Alibaba’s initial public offering is almost here and in the fervor surrounding one of the most widely anticipated IPOs in recent memory, there has been ample chatter about the future exchange traded fund homes of the Chinese e-commerce and payment processing firm.
Some index providers, including MSCI, are on the fence regarding the addition of Alibaba to its indices. Others, such as S&P Dow Jones Indices, have made clear that Alibaba is eligible for inclusion in their indices. That means the stock can eventually well-known ETFs, such as the SPDR S&P China ETF (NYSEArca: GXC) and the SPDR S&P Emerging Asia Pacific ETF (NYSEArca: GMF). [S&P Gives a Lift to Alibaba’s ETF Prospects]
Other ETFs that can be considered derivative plays on Alibaba have been enjoying Alibaba fever. Take the WisdomTree Japan Hedged Tech Media & Telecom Fund (NYSEArca: DXJT) as a perfect example.
The current environment has been a near perfect storm for the unheralded DXJT. DXJT is a sector equivalent of the popular WisdomTree Japan Hedged Equity Fund (NYSEArca: DXJ), meaning the former like the latter has been enjoying the recent tumble of the yen to six-year lows against the U.S. dollar.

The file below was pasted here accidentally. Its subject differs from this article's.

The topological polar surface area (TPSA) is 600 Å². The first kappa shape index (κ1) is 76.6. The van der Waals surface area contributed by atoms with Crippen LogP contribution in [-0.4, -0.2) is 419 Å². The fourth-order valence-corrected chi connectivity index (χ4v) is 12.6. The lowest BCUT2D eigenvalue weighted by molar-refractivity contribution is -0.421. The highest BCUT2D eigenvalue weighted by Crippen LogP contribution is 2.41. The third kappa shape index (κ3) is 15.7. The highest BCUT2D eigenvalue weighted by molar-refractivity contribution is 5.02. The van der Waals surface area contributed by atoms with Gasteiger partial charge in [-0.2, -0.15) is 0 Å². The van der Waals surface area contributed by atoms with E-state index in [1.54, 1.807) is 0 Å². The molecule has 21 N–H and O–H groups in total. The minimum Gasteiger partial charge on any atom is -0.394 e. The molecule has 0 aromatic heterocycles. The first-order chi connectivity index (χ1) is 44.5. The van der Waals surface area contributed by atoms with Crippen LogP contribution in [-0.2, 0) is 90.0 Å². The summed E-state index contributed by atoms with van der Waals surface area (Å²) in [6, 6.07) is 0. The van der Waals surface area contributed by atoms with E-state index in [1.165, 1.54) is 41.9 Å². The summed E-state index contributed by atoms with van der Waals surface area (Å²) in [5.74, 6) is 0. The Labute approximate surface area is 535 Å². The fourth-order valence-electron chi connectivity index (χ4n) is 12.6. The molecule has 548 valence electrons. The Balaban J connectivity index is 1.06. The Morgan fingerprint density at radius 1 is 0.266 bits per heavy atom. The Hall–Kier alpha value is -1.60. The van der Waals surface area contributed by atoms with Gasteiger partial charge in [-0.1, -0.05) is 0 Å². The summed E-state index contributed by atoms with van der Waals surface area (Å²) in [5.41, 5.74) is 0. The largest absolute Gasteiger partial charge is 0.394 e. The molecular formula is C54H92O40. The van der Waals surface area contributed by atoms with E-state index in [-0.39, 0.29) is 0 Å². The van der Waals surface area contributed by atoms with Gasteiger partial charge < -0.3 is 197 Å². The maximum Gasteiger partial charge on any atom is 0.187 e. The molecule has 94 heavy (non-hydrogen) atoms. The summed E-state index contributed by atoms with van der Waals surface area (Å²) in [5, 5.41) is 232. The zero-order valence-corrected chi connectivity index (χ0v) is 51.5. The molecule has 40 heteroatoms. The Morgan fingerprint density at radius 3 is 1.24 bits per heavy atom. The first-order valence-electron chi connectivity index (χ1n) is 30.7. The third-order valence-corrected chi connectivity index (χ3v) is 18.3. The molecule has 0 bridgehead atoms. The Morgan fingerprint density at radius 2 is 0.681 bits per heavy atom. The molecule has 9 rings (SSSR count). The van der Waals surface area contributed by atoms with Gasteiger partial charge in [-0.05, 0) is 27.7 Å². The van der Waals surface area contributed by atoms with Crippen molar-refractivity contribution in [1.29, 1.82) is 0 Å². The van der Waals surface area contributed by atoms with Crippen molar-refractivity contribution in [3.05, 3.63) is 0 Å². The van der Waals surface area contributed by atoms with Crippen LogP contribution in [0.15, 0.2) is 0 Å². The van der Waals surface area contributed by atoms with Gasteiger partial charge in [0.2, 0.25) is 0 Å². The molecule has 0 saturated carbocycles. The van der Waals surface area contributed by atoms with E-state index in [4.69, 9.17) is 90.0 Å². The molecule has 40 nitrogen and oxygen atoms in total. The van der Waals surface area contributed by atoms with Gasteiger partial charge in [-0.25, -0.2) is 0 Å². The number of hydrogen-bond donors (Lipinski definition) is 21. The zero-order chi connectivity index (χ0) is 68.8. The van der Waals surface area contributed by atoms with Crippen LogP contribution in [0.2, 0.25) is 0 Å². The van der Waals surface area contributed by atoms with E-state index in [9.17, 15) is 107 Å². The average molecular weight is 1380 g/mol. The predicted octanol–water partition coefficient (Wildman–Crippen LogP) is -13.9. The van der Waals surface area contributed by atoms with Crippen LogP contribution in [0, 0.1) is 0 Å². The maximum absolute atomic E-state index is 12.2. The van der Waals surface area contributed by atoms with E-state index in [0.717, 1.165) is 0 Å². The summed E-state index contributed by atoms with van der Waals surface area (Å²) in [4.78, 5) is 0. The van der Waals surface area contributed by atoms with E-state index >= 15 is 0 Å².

As if the yen hedged effect is not enough, DXJT’s largest holding is a 9.3% weight to Japan’s Softbank, which owns over a third of Alibaba. Think that Softbank weight doesn’t make a difference? Think again. DXJT is up 5.2% in the past month while DXJ is up 3.6%. [An ETF With Indirect Alibaba Exposure]
The combination of the yen hedge and the Alibaba backdoor with Softbank via DXJT has proven more rewarding in recent weeks than owning ETFs heavy on Yahoo (NasdaqGS: YHOO). Although Yahoo owns 23% of Alibaba, it is expected to trim that stake by 20% in the IPO. Over the past month, the First Trust Dow Jones Internet Index Fund (NYSEArca: FDN) and the PowerShares NASDAQ Internet Portfolio (NasdaqGM: PNQI), which have an average Yahoo allocation of about 5%, have been essentially flat. [Alibaba’s Valuation: What it Means for ETFs]
Due to Alibaba’s decision to incorporate in the Cayman Islands and not list on the NASDAQ Stock Market, the stock will not be made directly available to investors on China’s mainland. A NASDAQ listing would have ensured Alibaba’s entry into the PowerShares QQQ (NasdaqGM: QQQ), the NASDAQ-100 tracking, for which there is a mainland China equivalent.